Journalista for Nov. 19, 2010: Hell if I know

Posted by on November 19th, 2010 at 4:02 AM

 

 

“Stephan Pastis is the nicest guy on the planet, and don’t let him tell you otherwise.”

 

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From Berlin and That, ©2010 Oliver East.

 

Recently posted to our homepage:

  • International comics: Bart Croonenborghs looks at Oliver East’s Berlin and That.
  • Not comics: Donald Phelps continues to meditate on Calder Willingham’s novel about moral ambiguity and homosexuality, open and repressed, in a military academy.
  • Over at The Hooded Utilitarian, Vom Marlowe discusses her joy in the webcomic Hyperbole and a Half, written by Allie Brosh.

And in the news…

 

Above the Fold

 

Life in interesting times

  • “A federal judge has just lifted the delay in the long-running Superman litigation, setting the stage for Warner Bros. to proceed with key depositions of the families of Man of Steel creators Joe Shuster and Jerry Siegel.”

    (Link via Kevin Melrose.)

  •  

  • Answer: Yes, but only when it can figure out how to sell such comics to adults.

 

Today’s Format WarsTM report

  • “The US Senate Judiciary Committee has passed controversial new legislation to fight internet piracy that will allow the Justice Department to shut down domain names of sites that, in their view, enable piracy.”

 

 

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Graphic NYC

 

Profiles

 

  • Sam Adams on Charles Burns

    “When I started out, originally my plan was to focus on the punk world. That was a really significant part of my life. I was in the Bay Area, there right when all this stuff was happening. Fall 1977, I was around there and just starting to see the bands there. Everything went very quickly. It was something I just really enjoyed. I had friends who were in bands. It was just a part of my life. So I wanted to write a story dealing with that particular period. I did a few attempts, and I realized I was falling back into the way that I had been writing Black Hole. It didn’t feel right, and I just wasn’t happy with the way it was going. I eventually found a way in with a story that wasn’t just about that. It certainly does put it in a very specific timeframe, and there are a lot of ideas that are about that period. But it isn’t just about that specifically.”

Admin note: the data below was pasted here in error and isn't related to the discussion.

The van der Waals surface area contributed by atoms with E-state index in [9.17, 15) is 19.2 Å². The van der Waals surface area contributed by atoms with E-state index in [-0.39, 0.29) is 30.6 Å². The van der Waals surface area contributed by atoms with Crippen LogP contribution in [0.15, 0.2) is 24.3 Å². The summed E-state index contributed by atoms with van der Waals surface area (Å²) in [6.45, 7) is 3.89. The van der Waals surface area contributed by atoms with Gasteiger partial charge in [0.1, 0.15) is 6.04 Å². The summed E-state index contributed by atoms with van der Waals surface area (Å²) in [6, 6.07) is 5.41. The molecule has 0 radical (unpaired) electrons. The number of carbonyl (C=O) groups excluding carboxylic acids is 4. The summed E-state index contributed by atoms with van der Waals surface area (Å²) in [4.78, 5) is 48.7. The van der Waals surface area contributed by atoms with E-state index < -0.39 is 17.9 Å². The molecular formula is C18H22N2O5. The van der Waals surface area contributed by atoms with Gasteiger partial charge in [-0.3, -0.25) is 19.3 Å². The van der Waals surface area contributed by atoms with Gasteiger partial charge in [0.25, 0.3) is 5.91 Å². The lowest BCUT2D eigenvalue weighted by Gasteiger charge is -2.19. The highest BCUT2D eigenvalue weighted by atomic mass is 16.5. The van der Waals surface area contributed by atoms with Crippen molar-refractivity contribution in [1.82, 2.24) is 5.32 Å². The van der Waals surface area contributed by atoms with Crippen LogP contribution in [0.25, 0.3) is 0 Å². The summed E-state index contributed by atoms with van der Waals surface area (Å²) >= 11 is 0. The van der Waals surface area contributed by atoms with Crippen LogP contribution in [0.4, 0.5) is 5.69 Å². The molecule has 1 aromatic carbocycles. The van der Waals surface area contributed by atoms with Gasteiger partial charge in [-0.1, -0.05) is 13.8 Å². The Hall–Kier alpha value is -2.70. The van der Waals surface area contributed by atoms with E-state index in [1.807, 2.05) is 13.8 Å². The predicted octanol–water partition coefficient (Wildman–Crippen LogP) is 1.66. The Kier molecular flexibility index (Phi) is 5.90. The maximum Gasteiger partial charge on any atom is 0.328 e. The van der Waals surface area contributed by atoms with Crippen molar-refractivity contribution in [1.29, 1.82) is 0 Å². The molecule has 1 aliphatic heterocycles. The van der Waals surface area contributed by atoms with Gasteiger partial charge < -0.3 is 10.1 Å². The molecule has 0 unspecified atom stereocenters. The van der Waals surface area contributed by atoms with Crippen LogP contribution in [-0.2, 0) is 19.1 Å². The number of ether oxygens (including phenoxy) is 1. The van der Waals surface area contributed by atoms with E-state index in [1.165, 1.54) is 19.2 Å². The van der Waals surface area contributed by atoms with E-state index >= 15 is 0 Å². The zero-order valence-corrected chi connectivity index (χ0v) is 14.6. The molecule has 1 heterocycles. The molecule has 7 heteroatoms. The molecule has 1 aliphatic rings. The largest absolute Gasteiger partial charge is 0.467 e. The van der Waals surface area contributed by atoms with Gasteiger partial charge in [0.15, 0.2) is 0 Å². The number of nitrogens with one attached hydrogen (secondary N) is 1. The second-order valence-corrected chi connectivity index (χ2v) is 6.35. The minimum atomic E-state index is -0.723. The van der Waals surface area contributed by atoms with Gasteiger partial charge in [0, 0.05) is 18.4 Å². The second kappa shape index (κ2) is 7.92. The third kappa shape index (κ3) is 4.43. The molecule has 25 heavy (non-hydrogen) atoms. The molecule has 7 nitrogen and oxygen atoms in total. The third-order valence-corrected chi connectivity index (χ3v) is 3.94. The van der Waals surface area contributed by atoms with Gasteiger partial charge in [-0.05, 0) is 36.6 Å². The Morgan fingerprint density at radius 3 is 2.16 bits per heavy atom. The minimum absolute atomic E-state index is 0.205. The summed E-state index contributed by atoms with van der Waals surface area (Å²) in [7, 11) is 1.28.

Also

 

Reviews

 

  • Collin David on Carmine Infantino: Penciler, Publisher, Provocateur


    Detail from Infantino’s classic cover to Flash #123.

    “A significant portion of the book is comprised of Infantino discussing his relationships with different editors and writers, and he takes a no-holds-barred approach to talking about which inkers he thought did a terrible job with his pencils and which editors he hated working with. It’s definitely fun to read a comic book tell-all from the perspective of a senior guy with nothing left to lose and no one left to alienate (since most of his creative compatriots have passed on), and it illuminates some of the unusual creative choices that comic book companies were making at the time. While some decisions were motivated by sales, others were pure internal politics, and Infantino divulges them all.”

 

Also

 

Business and Craft

 

  • John Allison: A manifesto for U.K. indy comics in 2010

    “The points below are what I’ve learned doing indie comics as a career. There’s always room for art for art’s sake, for hobbyism, but these are the lessons I’ve learned for those who want to escape that prevailing mood.”

 

  • Timothy Hodler: Two quotes

    “Here are two quotations from popular manuals on cartooning, released a half-century apart. They both give advice on how to draw women for comic books. Which quote is from which book?”

 

Comics and Art

 

  • Leif Peng (one, two, three, four and counting): Walter Haskell Hinton